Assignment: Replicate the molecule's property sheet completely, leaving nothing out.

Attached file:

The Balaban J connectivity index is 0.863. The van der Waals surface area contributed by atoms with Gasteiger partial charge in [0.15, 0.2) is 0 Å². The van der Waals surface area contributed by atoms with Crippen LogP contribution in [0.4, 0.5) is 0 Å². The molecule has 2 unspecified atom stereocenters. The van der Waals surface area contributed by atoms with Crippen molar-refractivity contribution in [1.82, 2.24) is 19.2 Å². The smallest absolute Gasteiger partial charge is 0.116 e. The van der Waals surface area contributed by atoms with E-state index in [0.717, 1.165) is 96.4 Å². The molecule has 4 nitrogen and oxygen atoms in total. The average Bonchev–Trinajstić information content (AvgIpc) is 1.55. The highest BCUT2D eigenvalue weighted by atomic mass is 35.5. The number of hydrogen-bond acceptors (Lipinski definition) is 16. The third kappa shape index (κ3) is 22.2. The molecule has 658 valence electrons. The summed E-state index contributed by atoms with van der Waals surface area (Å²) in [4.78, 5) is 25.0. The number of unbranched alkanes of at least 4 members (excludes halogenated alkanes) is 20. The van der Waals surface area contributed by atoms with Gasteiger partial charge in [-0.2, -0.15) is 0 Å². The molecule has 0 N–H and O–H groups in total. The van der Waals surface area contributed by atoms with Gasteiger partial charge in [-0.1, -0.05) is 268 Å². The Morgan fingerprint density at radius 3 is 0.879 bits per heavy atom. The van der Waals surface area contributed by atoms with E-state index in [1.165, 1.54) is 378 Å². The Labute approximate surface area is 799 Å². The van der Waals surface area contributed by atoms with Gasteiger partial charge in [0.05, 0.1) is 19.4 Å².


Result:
The Balaban J connectivity index is 0.863. The van der Waals surface area contributed by atoms with Gasteiger partial charge in [0.15, 0.2) is 0 Å². The van der Waals surface area contributed by atoms with Crippen LogP contribution in [0.4, 0.5) is 0 Å². The molecule has 2 unspecified atom stereocenters. The van der Waals surface area contributed by atoms with Crippen molar-refractivity contribution in [1.82, 2.24) is 19.2 Å². The smallest absolute Gasteiger partial charge is 0.116 e. The van der Waals surface area contributed by atoms with E-state index in [0.717, 1.165) is 96.4 Å². The molecule has 4 nitrogen and oxygen atoms in total. The average Bonchev–Trinajstić information content (AvgIpc) is 1.55. The highest BCUT2D eigenvalue weighted by atomic mass is 35.5. The number of hydrogen-bond acceptors (Lipinski definition) is 16. The third kappa shape index (κ3) is 22.2. The molecule has 658 valence electrons. The summed E-state index contributed by atoms with van der Waals surface area (Å²) in [4.78, 5) is 25.0. The number of unbranched alkanes of at least 4 members (excludes halogenated alkanes) is 20. The van der Waals surface area contributed by atoms with Gasteiger partial charge in [-0.2, -0.15) is 0 Å². The molecule has 0 N–H and O–H groups in total. The van der Waals surface area contributed by atoms with Gasteiger partial charge in [-0.1, -0.05) is 268 Å². The Morgan fingerprint density at radius 3 is 0.879 bits per heavy atom. The van der Waals surface area contributed by atoms with E-state index in [1.165, 1.54) is 378 Å². The Labute approximate surface area is 799 Å². The van der Waals surface area contributed by atoms with Gasteiger partial charge in [0.05, 0.1) is 19.4 Å².